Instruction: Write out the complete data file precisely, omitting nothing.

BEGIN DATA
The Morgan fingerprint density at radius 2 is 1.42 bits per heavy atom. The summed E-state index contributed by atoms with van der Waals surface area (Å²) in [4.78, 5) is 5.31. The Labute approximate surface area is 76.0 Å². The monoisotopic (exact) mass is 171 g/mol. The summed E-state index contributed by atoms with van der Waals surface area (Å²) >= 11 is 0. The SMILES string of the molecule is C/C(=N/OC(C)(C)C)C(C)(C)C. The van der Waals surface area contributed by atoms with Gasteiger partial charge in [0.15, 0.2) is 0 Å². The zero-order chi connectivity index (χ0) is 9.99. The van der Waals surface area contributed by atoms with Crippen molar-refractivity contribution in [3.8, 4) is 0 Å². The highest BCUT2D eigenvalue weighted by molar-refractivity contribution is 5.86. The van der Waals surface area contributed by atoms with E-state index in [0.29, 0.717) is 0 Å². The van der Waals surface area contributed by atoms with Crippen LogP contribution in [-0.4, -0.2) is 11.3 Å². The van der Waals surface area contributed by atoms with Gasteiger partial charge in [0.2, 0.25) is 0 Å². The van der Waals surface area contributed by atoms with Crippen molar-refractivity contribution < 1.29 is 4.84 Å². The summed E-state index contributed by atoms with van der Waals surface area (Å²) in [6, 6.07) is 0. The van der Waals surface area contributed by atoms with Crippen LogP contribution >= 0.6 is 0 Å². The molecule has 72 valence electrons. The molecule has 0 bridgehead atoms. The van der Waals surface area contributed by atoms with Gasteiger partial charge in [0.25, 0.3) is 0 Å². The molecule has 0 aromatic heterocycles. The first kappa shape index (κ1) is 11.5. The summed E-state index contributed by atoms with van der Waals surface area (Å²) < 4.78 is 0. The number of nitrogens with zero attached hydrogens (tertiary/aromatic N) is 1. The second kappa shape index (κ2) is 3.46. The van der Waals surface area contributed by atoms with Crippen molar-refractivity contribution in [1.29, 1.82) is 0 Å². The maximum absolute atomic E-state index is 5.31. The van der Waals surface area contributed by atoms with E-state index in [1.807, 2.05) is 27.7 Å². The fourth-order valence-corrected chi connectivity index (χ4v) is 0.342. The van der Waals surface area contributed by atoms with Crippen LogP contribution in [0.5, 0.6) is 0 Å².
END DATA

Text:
The Morgan fingerprint density at radius 2 is 1.42 bits per heavy atom. The summed E-state index contributed by atoms with van der Waals surface area (Å²) in [4.78, 5) is 5.31. The Labute approximate surface area is 76.0 Å². The monoisotopic (exact) mass is 171 g/mol. The summed E-state index contributed by atoms with van der Waals surface area (Å²) >= 11 is 0. The SMILES string of the molecule is C/C(=N/OC(C)(C)C)C(C)(C)C. The van der Waals surface area contributed by atoms with Gasteiger partial charge in [0.15, 0.2) is 0 Å². The zero-order chi connectivity index (χ0) is 9.99. The van der Waals surface area contributed by atoms with Crippen molar-refractivity contribution in [3.8, 4) is 0 Å². The highest BCUT2D eigenvalue weighted by molar-refractivity contribution is 5.86. The van der Waals surface area contributed by atoms with E-state index in [0.29, 0.717) is 0 Å². The van der Waals surface area contributed by atoms with Crippen LogP contribution in [-0.4, -0.2) is 11.3 Å². The van der Waals surface area contributed by atoms with Gasteiger partial charge in [0.2, 0.25) is 0 Å². The van der Waals surface area contributed by atoms with Crippen molar-refractivity contribution < 1.29 is 4.84 Å². The summed E-state index contributed by atoms with van der Waals surface area (Å²) in [6, 6.07) is 0. The van der Waals surface area contributed by atoms with Crippen LogP contribution >= 0.6 is 0 Å². The molecule has 72 valence electrons. The molecule has 0 bridgehead atoms. The van der Waals surface area contributed by atoms with Gasteiger partial charge in [0.25, 0.3) is 0 Å². The molecule has 0 aromatic heterocycles. The first kappa shape index (κ1) is 11.5. The summed E-state index contributed by atoms with van der Waals surface area (Å²) < 4.78 is 0. The number of nitrogens with zero attached hydrogens (tertiary/aromatic N) is 1. The second kappa shape index (κ2) is 3.46. The van der Waals surface area contributed by atoms with Crippen molar-refractivity contribution in [1.29, 1.82) is 0 Å². The maximum absolute atomic E-state index is 5.31. The van der Waals surface area contributed by atoms with E-state index in [1.807, 2.05) is 27.7 Å². The fourth-order valence-corrected chi connectivity index (χ4v) is 0.342. The van der Waals surface area contributed by atoms with Crippen LogP contribution in [0.5, 0.6) is 0 Å².